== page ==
A message from our Minister, The Rev Dr Neil Dougall: July 2019
We seem to have a problem with forgiveness these days. Things people said many years ago have a habit of coming to the surface. With the internet nothing is ever completely forgotten. Twenty years ago someone said something stupid. They have no memory of this. It is not something they would ever dream of thinking, let alone saying these days. For some reason it comes to the light.
Immediately it is front page news. The individual faces a barrage of criticism. They apologise but it doesn’t seem to matter. The reaction is that since they said this once they can never be trusted again. Since they said something offensive many years ago they should pay a penalty for the rest of their lives. Some people who this has happened to have lost jobs and positions. Others have been shamed into resigning.
It turns out that there is nothing new about this.
The first controversy Jesus stirred up was over forgiveness. Four men brought their friend to Jesus for help. Jesus reaction was to say to the man, ‘Son, your sins are forgiven’. Immediately Jesus found himself plunged into controversy. The managers of society were appalled. They said to one another, ‘Why does this fellow talk like that? He’s blaspheming!’ (Mark 2:5-7 ).
Jesus offer of forgiveness turned out to be radical and unsettling. His words challenged the order of the day. The managers of society exercised control by carefully controlling forgiveness. By deciding who could be forgiven, and on what grounds, they were able to imprison the vast majority of people. Because, all people mess up.
That’s the irony about the shaming that goes on these days. If everything that everyone had ever said was exposed to scrutiny, who would be left to criticise? All of us say foolish things, rash things and wrong things. Walter Brueggemann, a biblical scholar explains that ‘if a society does not have an apparatus for forgiveness, then its members are fated to live forever with consequences of any violation’*. Time and time again we see this happening. People are haunted by their past. Their mistakes are endlessly recycled.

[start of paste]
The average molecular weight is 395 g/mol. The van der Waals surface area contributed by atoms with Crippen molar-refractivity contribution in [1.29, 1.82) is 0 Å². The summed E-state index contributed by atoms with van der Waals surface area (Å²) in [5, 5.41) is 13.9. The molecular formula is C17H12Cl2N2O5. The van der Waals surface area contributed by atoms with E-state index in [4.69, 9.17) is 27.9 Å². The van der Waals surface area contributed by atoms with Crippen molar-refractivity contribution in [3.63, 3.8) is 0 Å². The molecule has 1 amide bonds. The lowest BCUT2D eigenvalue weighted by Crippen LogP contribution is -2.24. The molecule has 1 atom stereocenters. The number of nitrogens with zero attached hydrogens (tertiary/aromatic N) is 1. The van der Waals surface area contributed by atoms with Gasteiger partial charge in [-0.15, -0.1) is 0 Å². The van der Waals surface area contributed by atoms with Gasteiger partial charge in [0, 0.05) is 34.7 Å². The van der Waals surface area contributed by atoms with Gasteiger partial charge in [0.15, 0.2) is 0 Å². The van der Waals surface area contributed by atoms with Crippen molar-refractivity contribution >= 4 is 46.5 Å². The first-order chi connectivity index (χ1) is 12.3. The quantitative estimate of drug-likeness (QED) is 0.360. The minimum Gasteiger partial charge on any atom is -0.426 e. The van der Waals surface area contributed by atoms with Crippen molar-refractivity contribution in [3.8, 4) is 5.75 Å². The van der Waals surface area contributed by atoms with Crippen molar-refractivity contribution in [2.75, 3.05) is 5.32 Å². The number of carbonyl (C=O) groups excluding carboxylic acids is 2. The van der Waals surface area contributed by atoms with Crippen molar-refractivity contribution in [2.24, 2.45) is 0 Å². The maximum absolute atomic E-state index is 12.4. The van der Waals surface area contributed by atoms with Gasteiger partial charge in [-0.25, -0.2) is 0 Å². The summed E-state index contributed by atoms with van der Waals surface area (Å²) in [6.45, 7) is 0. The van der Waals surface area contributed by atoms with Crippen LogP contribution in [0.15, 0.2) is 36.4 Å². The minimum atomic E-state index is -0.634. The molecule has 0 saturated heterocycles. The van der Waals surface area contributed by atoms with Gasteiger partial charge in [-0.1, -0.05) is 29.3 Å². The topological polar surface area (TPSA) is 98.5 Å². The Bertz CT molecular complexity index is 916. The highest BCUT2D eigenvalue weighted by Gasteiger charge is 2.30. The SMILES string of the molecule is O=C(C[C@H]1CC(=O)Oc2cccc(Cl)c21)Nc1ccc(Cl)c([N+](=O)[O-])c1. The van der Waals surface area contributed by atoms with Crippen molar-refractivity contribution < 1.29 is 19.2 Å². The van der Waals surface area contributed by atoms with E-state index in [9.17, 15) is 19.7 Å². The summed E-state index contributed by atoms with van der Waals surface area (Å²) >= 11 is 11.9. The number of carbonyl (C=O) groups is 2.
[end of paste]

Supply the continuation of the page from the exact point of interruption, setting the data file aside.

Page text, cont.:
As a society we don’t know how to forgive. We refuse to accept that everyone mess up. We aren’t willing to acknowledge this. As a result those who are found out are shamed. A minority look down on them, deluding themselves by imagining they are better than the rest. And the vast majority of us desperately hope that we will never be found out. It’s not a happy state of affairs.
Jesus offers a radical alternative. ‘Your sins are forgiven’ he told the man brought by his friends. ‘Your sins are forgiven’ he told the women who’d been caught in adultery. ‘Your sins are forgiven’ he told the thief who was crucified with him.
You and I may live in fear that our past may catch up with us. We don’t need to. Jesus offers us forgiveness. You and I may experience shame because our past has become public. Jesus does not condemn us. You and I may be filled with self-loathing because of what we have done. We don’t need to because when Jesus forgives us, he forgets what we have done.
Jesus forgiveness is much more than words. His forgiveness is powerful, liberating and real. That’s because he doesn’t just say, ‘I forgive you’. He also takes our penalty. He did that by dying on the cross. He took our wrongdoing and gives us his innocence in return.
* Walter Brueggemann, The Prophetic Imagination, (2000) p 85.
If we confess our sins, God is faithful and just and will forgive us our sins and purify us from all unrighteousness (1 John 1:9 ).
To see other messages from Neil, click on the appropriate month in the table below.
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